Finally, fluorescent lamps contain mercury, so over time this initiative will dramatically reduce the risk of accidental mercury discharges on campus due to broken lamps. LED lights are less likely to cause adverse health impacts than other high-efficiency bulbs such as compact florescent lights.

District Energy Plants

As of 2016, UGA has two district energy plants (DEPs). DEP-1 is located at the corner of Baxter and Newton Streets and is connected to the central chilled water district that serves the Tate Center, Miller Learning Center, Bolton Dining Commons, Brumby and Russell residence halls, the Business Learning Community buildings, and others. DEP-2 is located next to the steam plant and serves the south campus chilled water district that serves Davison Life Sciences, Miller Plant Sciences, Aderhold, Forestry, Ecology, Snelling, the Georgia Center, and others in the area.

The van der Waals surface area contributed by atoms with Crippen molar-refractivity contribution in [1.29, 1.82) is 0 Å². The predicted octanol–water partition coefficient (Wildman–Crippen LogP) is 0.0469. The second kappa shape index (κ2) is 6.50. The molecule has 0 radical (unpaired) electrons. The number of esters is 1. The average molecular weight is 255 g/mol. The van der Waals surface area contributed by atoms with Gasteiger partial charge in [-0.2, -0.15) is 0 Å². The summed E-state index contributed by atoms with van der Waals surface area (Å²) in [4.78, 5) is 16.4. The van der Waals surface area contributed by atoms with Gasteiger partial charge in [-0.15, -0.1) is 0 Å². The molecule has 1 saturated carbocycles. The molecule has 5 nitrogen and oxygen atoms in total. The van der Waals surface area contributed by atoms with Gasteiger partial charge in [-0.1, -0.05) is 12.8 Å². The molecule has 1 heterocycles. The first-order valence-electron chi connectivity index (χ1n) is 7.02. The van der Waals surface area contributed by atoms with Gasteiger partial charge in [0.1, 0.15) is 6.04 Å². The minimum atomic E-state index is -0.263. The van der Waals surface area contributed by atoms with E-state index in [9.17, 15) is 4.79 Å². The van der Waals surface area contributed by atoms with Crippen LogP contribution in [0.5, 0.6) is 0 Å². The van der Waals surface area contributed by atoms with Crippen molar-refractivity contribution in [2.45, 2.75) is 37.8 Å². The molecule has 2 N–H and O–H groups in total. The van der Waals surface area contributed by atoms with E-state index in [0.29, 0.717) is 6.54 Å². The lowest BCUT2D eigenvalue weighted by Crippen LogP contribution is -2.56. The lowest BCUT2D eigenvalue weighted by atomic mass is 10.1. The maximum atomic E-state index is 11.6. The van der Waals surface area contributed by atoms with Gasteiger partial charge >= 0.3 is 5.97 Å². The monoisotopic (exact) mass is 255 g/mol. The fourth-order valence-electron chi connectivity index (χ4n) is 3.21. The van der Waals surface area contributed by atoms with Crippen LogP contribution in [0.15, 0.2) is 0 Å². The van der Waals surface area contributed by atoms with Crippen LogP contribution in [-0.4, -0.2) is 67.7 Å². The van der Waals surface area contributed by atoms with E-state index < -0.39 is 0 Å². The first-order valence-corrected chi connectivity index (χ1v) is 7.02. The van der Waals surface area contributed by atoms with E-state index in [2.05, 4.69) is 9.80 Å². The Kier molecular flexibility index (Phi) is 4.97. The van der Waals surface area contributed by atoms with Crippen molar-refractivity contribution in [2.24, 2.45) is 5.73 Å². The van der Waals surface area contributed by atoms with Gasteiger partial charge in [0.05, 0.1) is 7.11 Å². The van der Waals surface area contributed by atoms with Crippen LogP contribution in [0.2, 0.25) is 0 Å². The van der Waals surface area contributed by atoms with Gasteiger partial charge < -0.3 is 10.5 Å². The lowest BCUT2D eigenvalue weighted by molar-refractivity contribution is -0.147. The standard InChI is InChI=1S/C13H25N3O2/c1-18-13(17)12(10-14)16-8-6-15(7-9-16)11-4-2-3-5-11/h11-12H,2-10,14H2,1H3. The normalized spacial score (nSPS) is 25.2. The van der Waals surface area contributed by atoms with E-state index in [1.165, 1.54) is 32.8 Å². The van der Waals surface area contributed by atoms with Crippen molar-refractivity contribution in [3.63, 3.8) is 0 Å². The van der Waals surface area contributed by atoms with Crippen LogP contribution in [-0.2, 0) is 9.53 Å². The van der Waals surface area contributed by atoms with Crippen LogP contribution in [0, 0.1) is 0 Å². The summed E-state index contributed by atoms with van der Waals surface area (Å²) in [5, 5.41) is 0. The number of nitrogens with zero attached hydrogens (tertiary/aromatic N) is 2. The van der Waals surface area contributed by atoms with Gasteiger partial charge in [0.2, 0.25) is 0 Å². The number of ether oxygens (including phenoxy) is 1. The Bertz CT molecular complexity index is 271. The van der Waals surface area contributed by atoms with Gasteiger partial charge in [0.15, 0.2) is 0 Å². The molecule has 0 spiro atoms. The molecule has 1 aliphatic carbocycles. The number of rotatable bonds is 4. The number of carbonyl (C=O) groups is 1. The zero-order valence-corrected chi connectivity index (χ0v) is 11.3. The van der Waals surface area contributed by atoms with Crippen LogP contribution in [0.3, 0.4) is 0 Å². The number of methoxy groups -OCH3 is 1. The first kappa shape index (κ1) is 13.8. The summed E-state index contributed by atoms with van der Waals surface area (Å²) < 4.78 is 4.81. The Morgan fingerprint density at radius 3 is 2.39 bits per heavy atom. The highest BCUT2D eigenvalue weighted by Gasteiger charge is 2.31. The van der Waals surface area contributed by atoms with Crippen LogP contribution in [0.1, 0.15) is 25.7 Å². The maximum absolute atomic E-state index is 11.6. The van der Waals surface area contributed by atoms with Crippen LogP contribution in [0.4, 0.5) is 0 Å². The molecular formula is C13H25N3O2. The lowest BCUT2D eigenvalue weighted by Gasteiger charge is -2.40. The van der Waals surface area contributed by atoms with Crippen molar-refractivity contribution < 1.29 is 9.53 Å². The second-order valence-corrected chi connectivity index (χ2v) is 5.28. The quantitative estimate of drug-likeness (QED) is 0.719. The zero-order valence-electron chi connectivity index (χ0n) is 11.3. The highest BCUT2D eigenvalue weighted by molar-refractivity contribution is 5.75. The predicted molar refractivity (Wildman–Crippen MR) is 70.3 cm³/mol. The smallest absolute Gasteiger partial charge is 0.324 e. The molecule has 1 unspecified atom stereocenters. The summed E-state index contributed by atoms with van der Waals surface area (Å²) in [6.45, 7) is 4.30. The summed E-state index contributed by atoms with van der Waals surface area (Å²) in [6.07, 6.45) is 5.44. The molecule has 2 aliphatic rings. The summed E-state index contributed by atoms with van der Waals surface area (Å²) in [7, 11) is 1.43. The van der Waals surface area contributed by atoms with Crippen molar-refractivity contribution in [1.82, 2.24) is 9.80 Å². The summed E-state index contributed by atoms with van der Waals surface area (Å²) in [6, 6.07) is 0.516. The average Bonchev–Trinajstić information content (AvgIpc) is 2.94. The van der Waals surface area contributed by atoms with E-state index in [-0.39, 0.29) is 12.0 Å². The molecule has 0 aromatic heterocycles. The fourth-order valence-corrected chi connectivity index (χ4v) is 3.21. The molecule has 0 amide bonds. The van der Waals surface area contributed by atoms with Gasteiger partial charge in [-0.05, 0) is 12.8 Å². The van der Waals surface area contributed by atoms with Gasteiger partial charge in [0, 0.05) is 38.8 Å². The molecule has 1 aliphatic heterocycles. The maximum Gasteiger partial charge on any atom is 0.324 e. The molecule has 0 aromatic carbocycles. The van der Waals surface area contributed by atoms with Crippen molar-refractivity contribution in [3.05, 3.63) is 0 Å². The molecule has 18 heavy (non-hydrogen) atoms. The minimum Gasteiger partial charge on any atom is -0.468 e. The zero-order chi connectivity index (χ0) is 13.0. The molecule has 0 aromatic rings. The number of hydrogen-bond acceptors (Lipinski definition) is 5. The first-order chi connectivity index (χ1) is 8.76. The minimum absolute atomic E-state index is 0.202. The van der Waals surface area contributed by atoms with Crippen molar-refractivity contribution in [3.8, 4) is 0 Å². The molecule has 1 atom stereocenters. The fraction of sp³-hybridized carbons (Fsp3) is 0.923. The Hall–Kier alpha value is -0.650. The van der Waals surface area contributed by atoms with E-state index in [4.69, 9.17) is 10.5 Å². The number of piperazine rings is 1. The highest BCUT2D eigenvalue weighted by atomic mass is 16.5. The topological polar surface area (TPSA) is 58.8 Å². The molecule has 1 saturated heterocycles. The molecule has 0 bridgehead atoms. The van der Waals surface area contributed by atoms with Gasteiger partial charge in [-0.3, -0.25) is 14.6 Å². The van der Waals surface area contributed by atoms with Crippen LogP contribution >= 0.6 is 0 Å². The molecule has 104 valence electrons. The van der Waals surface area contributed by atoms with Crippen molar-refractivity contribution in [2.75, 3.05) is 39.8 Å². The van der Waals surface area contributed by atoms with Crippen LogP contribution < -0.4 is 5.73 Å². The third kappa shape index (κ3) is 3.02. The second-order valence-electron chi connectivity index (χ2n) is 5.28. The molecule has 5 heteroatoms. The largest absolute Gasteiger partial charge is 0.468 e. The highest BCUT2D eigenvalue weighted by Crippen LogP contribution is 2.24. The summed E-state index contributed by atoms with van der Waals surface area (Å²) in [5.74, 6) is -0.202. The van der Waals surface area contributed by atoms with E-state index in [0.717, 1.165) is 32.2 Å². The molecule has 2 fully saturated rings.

These DEPs were built to allow older, less efficient chillers in some of the buildings to be decommissioned, replacing their capacity with new, state-of-the-art chillers in a central facility. This strategy allows for additional conservation measures beyond just chiller efficiency. DEP-1 uses waste heat from the chillers to generate hot water for nearby buildings, and make-up water for the cooling tower is supplemented by harvested rainwater.

Holiday Setbacks

The UGA Facilities Management Division is working hard to conserve energy when you’re not here. Over the winter holiday break, a team of building service workers and mechanics reduce temperature settings and shut down unneeded heating and cooling systems.

Economic Impact
These efforts avoid hundreds of thousands of dollars in operating costs each year, not to mention reduced emissions resulting from purchased electricity—the largest contributor to UGA’s greenhouse gas emissions.
For additional questions regarding Holiday Temperature Setbacks contact David Spradley, Director of Energy Services, at 706-542-3093 or